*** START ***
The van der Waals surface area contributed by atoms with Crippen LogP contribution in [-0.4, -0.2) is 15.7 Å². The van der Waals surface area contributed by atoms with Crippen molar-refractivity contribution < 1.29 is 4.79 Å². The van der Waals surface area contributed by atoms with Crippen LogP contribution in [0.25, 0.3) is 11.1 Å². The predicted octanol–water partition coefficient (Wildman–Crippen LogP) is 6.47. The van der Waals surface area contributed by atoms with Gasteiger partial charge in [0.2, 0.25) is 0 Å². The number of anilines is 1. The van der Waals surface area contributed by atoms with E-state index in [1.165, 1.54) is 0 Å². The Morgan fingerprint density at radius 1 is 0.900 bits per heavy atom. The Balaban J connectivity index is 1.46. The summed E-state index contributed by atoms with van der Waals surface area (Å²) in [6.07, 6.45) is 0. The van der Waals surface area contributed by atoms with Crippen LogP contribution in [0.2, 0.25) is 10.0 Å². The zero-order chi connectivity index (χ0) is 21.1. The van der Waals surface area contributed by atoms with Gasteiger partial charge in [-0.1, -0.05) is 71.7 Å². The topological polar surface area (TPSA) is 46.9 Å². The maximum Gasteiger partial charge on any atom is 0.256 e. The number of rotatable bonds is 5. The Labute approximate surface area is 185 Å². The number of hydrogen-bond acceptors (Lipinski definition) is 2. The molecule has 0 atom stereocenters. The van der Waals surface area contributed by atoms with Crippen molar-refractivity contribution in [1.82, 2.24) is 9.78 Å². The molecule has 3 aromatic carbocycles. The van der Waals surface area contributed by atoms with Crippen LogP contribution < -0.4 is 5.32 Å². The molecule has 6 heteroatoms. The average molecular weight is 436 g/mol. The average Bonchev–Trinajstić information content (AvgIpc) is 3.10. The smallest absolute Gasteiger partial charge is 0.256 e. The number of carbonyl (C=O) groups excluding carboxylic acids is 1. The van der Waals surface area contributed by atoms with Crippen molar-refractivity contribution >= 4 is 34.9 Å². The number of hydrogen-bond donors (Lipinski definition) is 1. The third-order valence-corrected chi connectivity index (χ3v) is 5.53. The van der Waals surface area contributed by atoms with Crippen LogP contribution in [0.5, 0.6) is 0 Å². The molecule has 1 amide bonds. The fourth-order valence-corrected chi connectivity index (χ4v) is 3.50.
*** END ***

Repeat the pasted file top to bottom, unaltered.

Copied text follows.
The van der Waals surface area contributed by atoms with Crippen LogP contribution in [-0.4, -0.2) is 15.7 Å². The van der Waals surface area contributed by atoms with Crippen molar-refractivity contribution < 1.29 is 4.79 Å². The van der Waals surface area contributed by atoms with Crippen LogP contribution in [0.25, 0.3) is 11.1 Å². The predicted octanol–water partition coefficient (Wildman–Crippen LogP) is 6.47. The van der Waals surface area contributed by atoms with Gasteiger partial charge in [0.2, 0.25) is 0 Å². The number of anilines is 1. The van der Waals surface area contributed by atoms with E-state index in [1.165, 1.54) is 0 Å². The Morgan fingerprint density at radius 1 is 0.900 bits per heavy atom. The Balaban J connectivity index is 1.46. The summed E-state index contributed by atoms with van der Waals surface area (Å²) in [6.07, 6.45) is 0. The van der Waals surface area contributed by atoms with Crippen LogP contribution in [0.2, 0.25) is 10.0 Å². The zero-order chi connectivity index (χ0) is 21.1. The van der Waals surface area contributed by atoms with Gasteiger partial charge in [-0.1, -0.05) is 71.7 Å². The topological polar surface area (TPSA) is 46.9 Å². The maximum Gasteiger partial charge on any atom is 0.256 e. The number of rotatable bonds is 5. The Labute approximate surface area is 185 Å². The number of hydrogen-bond acceptors (Lipinski definition) is 2. The molecule has 0 atom stereocenters. The van der Waals surface area contributed by atoms with Crippen molar-refractivity contribution in [1.82, 2.24) is 9.78 Å². The molecule has 3 aromatic carbocycles. The van der Waals surface area contributed by atoms with Crippen LogP contribution < -0.4 is 5.32 Å². The molecule has 6 heteroatoms. The average molecular weight is 436 g/mol. The average Bonchev–Trinajstić information content (AvgIpc) is 3.10. The smallest absolute Gasteiger partial charge is 0.256 e. The number of carbonyl (C=O) groups excluding carboxylic acids is 1. The van der Waals surface area contributed by atoms with Crippen molar-refractivity contribution >= 4 is 34.9 Å². The number of hydrogen-bond donors (Lipinski definition) is 1. The third-order valence-corrected chi connectivity index (χ3v) is 5.53. The van der Waals surface area contributed by atoms with Crippen LogP contribution in [0.5, 0.6) is 0 Å². The molecule has 1 amide bonds. The fourth-order valence-corrected chi connectivity index (χ4v) is 3.50.